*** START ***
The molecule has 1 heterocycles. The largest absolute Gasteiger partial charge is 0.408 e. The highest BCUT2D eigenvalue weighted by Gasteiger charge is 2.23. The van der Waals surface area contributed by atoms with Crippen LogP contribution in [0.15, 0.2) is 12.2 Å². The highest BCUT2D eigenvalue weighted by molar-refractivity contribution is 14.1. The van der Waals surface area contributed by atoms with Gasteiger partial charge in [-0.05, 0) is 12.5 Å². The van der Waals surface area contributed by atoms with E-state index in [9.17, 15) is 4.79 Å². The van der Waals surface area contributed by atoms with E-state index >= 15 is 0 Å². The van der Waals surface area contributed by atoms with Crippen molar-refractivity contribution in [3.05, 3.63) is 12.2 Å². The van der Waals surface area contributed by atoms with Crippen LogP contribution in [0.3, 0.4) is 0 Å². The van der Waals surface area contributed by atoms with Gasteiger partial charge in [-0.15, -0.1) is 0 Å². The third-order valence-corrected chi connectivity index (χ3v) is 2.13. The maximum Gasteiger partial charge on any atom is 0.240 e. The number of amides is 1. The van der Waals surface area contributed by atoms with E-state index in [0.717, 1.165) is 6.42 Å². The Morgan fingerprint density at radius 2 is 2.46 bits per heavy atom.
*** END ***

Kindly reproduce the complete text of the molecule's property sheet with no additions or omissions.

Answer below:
The molecule has 1 heterocycles. The largest absolute Gasteiger partial charge is 0.408 e. The highest BCUT2D eigenvalue weighted by Gasteiger charge is 2.23. The van der Waals surface area contributed by atoms with Crippen LogP contribution in [0.15, 0.2) is 12.2 Å². The highest BCUT2D eigenvalue weighted by molar-refractivity contribution is 14.1. The van der Waals surface area contributed by atoms with Gasteiger partial charge in [-0.05, 0) is 12.5 Å². The van der Waals surface area contributed by atoms with E-state index in [9.17, 15) is 4.79 Å². The van der Waals surface area contributed by atoms with E-state index >= 15 is 0 Å². The van der Waals surface area contributed by atoms with Crippen molar-refractivity contribution in [3.05, 3.63) is 12.2 Å². The van der Waals surface area contributed by atoms with Crippen LogP contribution in [0.3, 0.4) is 0 Å². The van der Waals surface area contributed by atoms with Gasteiger partial charge in [-0.15, -0.1) is 0 Å². The third-order valence-corrected chi connectivity index (χ3v) is 2.13. The maximum Gasteiger partial charge on any atom is 0.240 e. The number of amides is 1. The van der Waals surface area contributed by atoms with E-state index in [0.717, 1.165) is 6.42 Å². The Morgan fingerprint density at radius 2 is 2.46 bits per heavy atom.